David Heska Wanbli Weiden recommends Wesley Browne’s Hillbilly Hustle (West Virginia University Press, 2020)

Hillbilly Hustle by Wesley Browne is a delight. It’s the story of Knox Thompson, the owner of a struggling Kentucky pizza restaurant who’s pressured into buying a large quantity of marijuana after a poker game. After deciding to sell the cannabis in order to keep his restaurant afloat, Knox’s woes multiply, and he’s forced into a confrontation with Burl Spoon, the local drug kingpin and crime boss. The novel is a seamless blend of authentic and appealing characters, a compelling plot, and plenty of dark humor. I thoroughly enjoyed learning about the pizza business, the Richmond, Kentucky area, and, especially, the intricacies of hold ‘em poker. Here’s a gem from the first page:  “After finding out about the [poker] game from one of his Porthos regulars, Knox couldn’t resist. It was said to be frequented by a herd of donkeys spilling money, and that proved to be true, but making money and keeping it aren't the same thing. Especially not in Jackson County.”

The adroit mixture of great characters and laugh-out-loud prose reminded me James Crumley’s The Last Good Kiss, one of the underrecognized gems of the mystery and suspense field.  Hillbilly Hustle is one of those books that doesn’t fit neatly into any one genre, but instead borrows from literary, comic, Southern, and crime fiction and manages to transcend them all. While I suspect this novel will gain a cult following over time, it deserves a wider audience now. I loved this book and its vivid characters. Check it out.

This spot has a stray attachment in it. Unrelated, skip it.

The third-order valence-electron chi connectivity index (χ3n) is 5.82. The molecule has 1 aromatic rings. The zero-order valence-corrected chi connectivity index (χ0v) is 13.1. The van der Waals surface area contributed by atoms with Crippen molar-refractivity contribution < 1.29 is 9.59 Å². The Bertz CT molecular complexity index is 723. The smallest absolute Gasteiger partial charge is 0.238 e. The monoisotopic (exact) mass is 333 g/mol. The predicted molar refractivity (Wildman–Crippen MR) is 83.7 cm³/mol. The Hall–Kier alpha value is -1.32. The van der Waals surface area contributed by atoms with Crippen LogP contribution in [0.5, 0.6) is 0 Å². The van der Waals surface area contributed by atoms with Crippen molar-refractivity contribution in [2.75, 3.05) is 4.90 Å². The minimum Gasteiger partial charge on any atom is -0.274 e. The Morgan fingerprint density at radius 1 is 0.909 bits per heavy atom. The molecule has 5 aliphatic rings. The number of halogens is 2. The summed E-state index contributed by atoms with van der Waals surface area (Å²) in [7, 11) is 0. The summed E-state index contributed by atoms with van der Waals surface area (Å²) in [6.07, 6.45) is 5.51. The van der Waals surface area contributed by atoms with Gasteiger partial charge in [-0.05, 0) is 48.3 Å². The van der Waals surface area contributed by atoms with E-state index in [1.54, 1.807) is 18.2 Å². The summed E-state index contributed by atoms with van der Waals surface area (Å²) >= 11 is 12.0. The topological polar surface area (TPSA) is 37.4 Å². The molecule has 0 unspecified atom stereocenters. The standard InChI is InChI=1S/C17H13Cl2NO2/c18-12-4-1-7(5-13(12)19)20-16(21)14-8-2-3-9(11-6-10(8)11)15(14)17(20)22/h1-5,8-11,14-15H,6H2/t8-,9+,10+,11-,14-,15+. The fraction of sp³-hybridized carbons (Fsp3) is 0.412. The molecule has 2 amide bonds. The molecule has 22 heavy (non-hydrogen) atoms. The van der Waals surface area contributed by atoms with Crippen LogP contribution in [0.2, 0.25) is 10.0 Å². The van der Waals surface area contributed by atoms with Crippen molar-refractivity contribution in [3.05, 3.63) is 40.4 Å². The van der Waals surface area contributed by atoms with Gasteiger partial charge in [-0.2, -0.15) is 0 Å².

David Heska Wanbli Weiden, an enrolled citizen of the Sicangu Lakota Nation, is the author of the novel Winter Counts, nominated for the 2021 Edgar Award for Best First Novel by the Mystery Writers of America. The novel was a New York Times Editors’ Choice, main selection of the Book of the Month Club, and named a Best Book of 2020 by NPR, Amazon, Publishers Weekly, Library Journal, and other magazines. He’s the recipient of a MacDowell Fellowship, a Ragdale Foundation residency, the PEN America Writing for Justice Fellowship, and was a Tin House Scholar. He’s professor of Native American studies at Metropolitan State University of Denver and serves on the faculty of the low-residency MFA program at Western Colorado University. He lives in Denver, Colorado, with his family.